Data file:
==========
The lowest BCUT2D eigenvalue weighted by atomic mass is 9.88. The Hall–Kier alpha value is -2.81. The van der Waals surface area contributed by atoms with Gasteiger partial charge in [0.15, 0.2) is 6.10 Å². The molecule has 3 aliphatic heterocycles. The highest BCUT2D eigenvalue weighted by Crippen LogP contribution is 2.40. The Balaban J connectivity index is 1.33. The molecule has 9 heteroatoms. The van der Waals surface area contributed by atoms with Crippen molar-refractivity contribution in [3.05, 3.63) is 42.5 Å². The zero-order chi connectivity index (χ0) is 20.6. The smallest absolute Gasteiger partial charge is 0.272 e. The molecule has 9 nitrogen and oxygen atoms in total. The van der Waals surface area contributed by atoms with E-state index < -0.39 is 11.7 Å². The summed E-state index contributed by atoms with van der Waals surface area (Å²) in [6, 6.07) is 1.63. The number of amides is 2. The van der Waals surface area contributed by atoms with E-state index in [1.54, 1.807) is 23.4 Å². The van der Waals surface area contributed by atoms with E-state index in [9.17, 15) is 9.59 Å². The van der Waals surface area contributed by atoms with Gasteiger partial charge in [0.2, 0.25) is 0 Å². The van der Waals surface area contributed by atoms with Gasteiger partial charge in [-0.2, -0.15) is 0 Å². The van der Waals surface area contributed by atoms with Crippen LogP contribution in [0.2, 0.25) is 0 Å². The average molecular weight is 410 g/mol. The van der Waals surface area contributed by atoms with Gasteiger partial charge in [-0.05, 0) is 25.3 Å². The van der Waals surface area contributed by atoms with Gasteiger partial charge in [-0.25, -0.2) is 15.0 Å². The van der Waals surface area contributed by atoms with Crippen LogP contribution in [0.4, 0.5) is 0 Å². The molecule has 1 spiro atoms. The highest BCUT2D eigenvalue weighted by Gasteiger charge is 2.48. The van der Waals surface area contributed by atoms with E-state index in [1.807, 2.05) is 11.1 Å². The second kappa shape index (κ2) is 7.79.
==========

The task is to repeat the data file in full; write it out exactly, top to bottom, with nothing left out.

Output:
The lowest BCUT2D eigenvalue weighted by atomic mass is 9.88. The Hall–Kier alpha value is -2.81. The van der Waals surface area contributed by atoms with Gasteiger partial charge in [0.15, 0.2) is 6.10 Å². The molecule has 3 aliphatic heterocycles. The highest BCUT2D eigenvalue weighted by Crippen LogP contribution is 2.40. The Balaban J connectivity index is 1.33. The molecule has 9 heteroatoms. The van der Waals surface area contributed by atoms with Crippen molar-refractivity contribution in [3.05, 3.63) is 42.5 Å². The zero-order chi connectivity index (χ0) is 20.6. The smallest absolute Gasteiger partial charge is 0.272 e. The molecule has 9 nitrogen and oxygen atoms in total. The van der Waals surface area contributed by atoms with E-state index < -0.39 is 11.7 Å². The summed E-state index contributed by atoms with van der Waals surface area (Å²) in [6, 6.07) is 1.63. The number of amides is 2. The van der Waals surface area contributed by atoms with E-state index in [1.54, 1.807) is 23.4 Å². The van der Waals surface area contributed by atoms with E-state index in [9.17, 15) is 9.59 Å². The van der Waals surface area contributed by atoms with Gasteiger partial charge in [0.2, 0.25) is 0 Å². The van der Waals surface area contributed by atoms with Gasteiger partial charge in [-0.2, -0.15) is 0 Å². The van der Waals surface area contributed by atoms with Crippen LogP contribution in [0.2, 0.25) is 0 Å². The average molecular weight is 410 g/mol. The van der Waals surface area contributed by atoms with Gasteiger partial charge in [-0.05, 0) is 25.3 Å². The van der Waals surface area contributed by atoms with Gasteiger partial charge in [-0.25, -0.2) is 15.0 Å². The van der Waals surface area contributed by atoms with Crippen LogP contribution in [0.4, 0.5) is 0 Å². The molecule has 1 spiro atoms. The highest BCUT2D eigenvalue weighted by Gasteiger charge is 2.48. The van der Waals surface area contributed by atoms with E-state index in [1.807, 2.05) is 11.1 Å². The second kappa shape index (κ2) is 7.79.